A pair of brand new Texas Instruments TI-84 Plus graphing calculators sit today on my kitchen island, still encased in what I assume will be annoyingly difficult to crack plastic packaging. My children start school on Thursday and the calculators – that specific brand and model – were “recommended” on a list of supplies.
Which meant little to me until reading a story in this morning’s Washington Post headlined: “The unstoppable TI-84 Plus: How an outdated calculator still holds a monopoly on classrooms.”
From that Post story:
Texas Instruments released the graphing calculator in 2004. …The base model still has 480 kilobytes of ROM and 24 kilobytes of RAM. Its black-and-white screen remains 96×64 pixels. For 10 years its MSRP has been $150, but depending on the retailer, today it generally sells for between $90 and $120. …
Even with a 320×240 pixel screen, 128 kilobytes RAM and 4 megabytes ROM, overall the TI-84 line of calculators appears unnecessarily expensive given the components. Apple — which is notorious for high margins on its products — sells an iPod touch for $199 that comes with 16 gigabytes of memory and a four-inch screen with a resolution of 1136-by-640 pixels. …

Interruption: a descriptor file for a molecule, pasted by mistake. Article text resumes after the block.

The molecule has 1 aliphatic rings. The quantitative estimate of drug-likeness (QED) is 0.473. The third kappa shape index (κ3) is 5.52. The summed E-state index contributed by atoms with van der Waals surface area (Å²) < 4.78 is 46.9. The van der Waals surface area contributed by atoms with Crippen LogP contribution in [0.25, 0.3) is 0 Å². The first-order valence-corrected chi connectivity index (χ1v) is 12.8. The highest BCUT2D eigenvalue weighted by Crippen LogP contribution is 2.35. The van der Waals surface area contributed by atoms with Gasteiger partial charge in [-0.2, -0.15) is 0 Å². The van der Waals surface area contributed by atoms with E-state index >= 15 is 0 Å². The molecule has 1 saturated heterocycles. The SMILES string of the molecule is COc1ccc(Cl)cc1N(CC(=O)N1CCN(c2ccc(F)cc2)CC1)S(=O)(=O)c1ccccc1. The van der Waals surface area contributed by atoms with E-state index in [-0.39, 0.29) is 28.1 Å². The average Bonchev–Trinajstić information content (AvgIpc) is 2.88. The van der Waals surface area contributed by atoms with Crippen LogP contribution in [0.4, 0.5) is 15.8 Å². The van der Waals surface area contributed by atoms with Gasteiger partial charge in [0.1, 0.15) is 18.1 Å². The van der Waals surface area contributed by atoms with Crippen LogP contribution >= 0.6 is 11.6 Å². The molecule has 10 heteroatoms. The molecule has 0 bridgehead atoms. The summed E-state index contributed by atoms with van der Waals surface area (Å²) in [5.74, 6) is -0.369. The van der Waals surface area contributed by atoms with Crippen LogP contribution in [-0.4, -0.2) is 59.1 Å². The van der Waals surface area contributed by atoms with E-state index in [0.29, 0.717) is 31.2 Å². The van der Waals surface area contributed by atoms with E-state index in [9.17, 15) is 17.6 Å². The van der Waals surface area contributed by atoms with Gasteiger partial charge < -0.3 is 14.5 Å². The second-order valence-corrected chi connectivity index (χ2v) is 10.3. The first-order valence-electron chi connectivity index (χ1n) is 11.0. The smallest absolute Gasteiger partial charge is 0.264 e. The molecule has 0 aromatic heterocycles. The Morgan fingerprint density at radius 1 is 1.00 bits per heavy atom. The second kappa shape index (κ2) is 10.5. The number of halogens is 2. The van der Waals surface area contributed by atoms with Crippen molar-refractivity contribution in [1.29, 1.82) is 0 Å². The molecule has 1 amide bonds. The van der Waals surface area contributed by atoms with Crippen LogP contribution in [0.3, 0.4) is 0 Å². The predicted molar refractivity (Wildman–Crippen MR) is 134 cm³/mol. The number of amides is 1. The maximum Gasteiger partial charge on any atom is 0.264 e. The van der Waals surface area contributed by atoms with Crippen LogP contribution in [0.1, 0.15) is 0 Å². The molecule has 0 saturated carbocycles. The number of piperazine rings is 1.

Electronics almost universally become cheaper over time. But with essentially a monopoly on graphing calculator usage in classrooms, Texas Instruments can charge a premium. Texas Instruments accounted for 93 percent of the U.S. graphing calculator sales from July 2013-June 2014. Casio took the other 7 percent. …
“Compared to other electronics this day and age there is very little content,” said Barclays analyst Blayne Curtis of the TI-84 Plus. “Plastic case, small black and white screen, two semiconductor chips. The batteries are even not rechargeable like a cell phone.” He estimates a TI-84 Plus costs $15-20 to manufacture and has a profit margin of over 50 percent for Texas Instruments. “There are alternatives but TI became the dominant player in school calculators as schools needed to standardize on one design and TI won out.”
Coincidentally, my long-retired father toiled more than 30 years for Texas Instruments based in Attleboro, Mass. And while his work involved the manufacture of circuit breakers, I believe I remember him bringing home an early calculator prototype that was about the size of a shoebox.
The accuracy of that memory aside, there’s no doubt that throughout my childhood a TI paycheck put a roof over our heads, food on our table, toys under the Christmas tree and eventually helped push five kids through college.
Seems the least I can do is let them gouge me on a couple of calculators.
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